Former prime minister Matti Vanhanen says that he feels that the European Court of Human Rights made a good ruling on right to privacy issues.
On Tuesday, the European Court of Human Rights rejected an appeal by the author and publisher of an intimate, detail-revealing book _The Prime Minister's Bride _by the prime minister's ex-girlfriend. The author and publisher had claimed that a Finnish high court ruling against them was an infringement of their freedom of expression.
In a judgement handed down on Tuesday, the Council of Europe's court in Strasbourg, France, said that the book about former prime minister Matti Vanhanen did indeed violate his right to privacy.
According to Vanhanen, the European Court of Human Right's decision is similar to the Finnish Supreme Court's 2010 ruling.
"In essence, it's the same at its core: people in positions of power have the right to the protection of privacy," says Vanhanen.
The book was originally published in 2007, during Vanhanen's prime ministerial term. Later that year, authorities filed charges against Susan Ruusunen and the book's publisher, Kari Ojala, for disclosing information about the prime minister's private life.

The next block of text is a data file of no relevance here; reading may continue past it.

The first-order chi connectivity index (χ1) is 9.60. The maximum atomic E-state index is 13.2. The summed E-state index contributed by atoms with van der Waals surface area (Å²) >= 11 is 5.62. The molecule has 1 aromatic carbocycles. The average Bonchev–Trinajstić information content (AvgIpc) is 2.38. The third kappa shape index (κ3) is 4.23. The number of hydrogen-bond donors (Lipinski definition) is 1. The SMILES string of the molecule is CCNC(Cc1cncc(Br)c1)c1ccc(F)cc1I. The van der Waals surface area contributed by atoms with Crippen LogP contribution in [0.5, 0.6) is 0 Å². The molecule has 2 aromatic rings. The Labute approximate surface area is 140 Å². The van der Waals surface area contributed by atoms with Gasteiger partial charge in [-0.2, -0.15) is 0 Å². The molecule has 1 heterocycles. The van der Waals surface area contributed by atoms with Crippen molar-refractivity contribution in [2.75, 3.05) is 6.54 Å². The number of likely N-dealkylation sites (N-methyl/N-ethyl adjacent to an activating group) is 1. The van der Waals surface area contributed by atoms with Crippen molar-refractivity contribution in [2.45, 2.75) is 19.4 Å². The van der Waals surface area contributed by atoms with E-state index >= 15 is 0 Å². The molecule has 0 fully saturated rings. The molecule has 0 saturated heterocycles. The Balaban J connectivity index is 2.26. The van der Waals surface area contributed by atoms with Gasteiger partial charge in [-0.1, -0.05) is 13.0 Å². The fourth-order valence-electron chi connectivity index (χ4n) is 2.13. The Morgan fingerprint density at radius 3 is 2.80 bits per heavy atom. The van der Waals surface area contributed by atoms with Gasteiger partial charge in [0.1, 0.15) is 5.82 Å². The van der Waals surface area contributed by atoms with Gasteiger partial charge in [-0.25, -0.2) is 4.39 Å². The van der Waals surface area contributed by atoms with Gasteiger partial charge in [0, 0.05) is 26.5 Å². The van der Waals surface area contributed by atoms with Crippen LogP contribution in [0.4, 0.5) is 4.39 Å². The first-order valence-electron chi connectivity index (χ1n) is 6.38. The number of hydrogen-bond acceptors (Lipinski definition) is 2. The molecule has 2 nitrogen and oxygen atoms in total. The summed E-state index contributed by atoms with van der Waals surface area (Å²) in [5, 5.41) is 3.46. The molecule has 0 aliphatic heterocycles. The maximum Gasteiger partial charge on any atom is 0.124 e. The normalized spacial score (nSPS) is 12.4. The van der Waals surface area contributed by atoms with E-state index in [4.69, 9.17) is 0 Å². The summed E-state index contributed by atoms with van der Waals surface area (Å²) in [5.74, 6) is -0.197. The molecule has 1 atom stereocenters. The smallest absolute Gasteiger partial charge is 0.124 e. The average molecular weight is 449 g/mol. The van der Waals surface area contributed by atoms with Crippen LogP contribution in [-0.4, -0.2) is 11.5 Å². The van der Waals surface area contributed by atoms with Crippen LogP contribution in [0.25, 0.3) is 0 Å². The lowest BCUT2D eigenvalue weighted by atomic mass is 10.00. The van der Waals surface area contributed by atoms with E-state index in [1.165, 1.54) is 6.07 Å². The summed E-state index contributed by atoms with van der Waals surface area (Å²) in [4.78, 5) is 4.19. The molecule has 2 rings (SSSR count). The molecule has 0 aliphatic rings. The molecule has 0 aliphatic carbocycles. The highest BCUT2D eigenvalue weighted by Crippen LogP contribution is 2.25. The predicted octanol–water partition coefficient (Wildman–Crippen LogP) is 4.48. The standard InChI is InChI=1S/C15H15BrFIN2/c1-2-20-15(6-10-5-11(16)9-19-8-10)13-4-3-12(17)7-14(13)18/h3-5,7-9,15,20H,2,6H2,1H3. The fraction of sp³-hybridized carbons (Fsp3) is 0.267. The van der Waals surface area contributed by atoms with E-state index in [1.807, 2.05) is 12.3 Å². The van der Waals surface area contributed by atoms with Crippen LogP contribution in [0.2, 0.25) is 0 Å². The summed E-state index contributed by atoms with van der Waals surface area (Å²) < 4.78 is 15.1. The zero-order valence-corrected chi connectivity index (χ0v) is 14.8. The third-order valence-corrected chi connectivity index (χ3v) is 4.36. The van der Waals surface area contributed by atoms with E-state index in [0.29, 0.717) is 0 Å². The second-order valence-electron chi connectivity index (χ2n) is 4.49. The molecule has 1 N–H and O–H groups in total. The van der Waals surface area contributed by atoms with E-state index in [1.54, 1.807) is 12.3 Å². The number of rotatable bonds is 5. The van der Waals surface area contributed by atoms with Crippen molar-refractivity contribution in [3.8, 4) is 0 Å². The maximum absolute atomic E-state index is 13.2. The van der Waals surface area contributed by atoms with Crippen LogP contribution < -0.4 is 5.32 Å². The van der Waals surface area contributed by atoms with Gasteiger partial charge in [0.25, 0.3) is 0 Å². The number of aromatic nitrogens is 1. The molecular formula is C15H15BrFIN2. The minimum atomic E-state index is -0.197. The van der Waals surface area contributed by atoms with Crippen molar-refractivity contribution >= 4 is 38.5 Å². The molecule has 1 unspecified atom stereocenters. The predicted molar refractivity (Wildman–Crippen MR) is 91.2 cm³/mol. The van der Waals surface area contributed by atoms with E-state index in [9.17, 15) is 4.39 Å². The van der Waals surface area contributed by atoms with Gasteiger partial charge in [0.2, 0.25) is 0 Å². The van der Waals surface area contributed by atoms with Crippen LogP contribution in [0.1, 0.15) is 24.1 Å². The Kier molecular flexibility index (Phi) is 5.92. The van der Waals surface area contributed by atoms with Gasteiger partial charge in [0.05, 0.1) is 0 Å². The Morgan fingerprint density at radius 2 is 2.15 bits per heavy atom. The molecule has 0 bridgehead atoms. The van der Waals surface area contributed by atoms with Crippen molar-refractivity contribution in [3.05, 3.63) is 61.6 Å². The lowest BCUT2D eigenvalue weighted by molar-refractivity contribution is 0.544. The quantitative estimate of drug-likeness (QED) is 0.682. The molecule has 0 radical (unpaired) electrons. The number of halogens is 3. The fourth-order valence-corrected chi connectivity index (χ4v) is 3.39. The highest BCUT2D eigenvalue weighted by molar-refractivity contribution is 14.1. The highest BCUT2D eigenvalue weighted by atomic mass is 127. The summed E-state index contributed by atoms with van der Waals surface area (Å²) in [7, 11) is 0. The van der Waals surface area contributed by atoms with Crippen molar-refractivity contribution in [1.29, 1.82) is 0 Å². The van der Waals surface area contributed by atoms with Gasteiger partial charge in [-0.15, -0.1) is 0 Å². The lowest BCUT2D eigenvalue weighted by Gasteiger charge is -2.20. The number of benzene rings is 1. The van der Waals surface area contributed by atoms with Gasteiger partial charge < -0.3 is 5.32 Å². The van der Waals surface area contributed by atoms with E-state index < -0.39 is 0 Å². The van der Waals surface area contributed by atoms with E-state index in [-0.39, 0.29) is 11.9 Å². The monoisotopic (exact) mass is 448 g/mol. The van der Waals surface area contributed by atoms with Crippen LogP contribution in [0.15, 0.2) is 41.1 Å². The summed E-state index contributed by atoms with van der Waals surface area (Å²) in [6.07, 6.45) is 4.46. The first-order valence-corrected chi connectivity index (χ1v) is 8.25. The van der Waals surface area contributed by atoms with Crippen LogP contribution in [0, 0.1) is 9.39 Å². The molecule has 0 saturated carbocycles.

"The media was the other party"
In 2010, the Finnish Supreme Court ruled that Ruusunen and Ojala had violated the prime minister's right to privacy.
According to Vanhanen, many others whose privacy has been violated do not embark on a similar legal process for fear of publicity.
"I knew this would last for years and be very public, with the media making the most out of all the details. In this situation, the media was the other party," says Vanhanen.
Vanhanen believes that the European Court of Human Rights decision has broader significance.
"The possibilities for people to obtain information about other people and abuse them have become more common. It's important that people start to respect the right to privacy and remember that according to the Constitution, everyone's right to a private life is guaranteed. But it's not something that you can take for granted, you need to fight for it," says Vanhanen.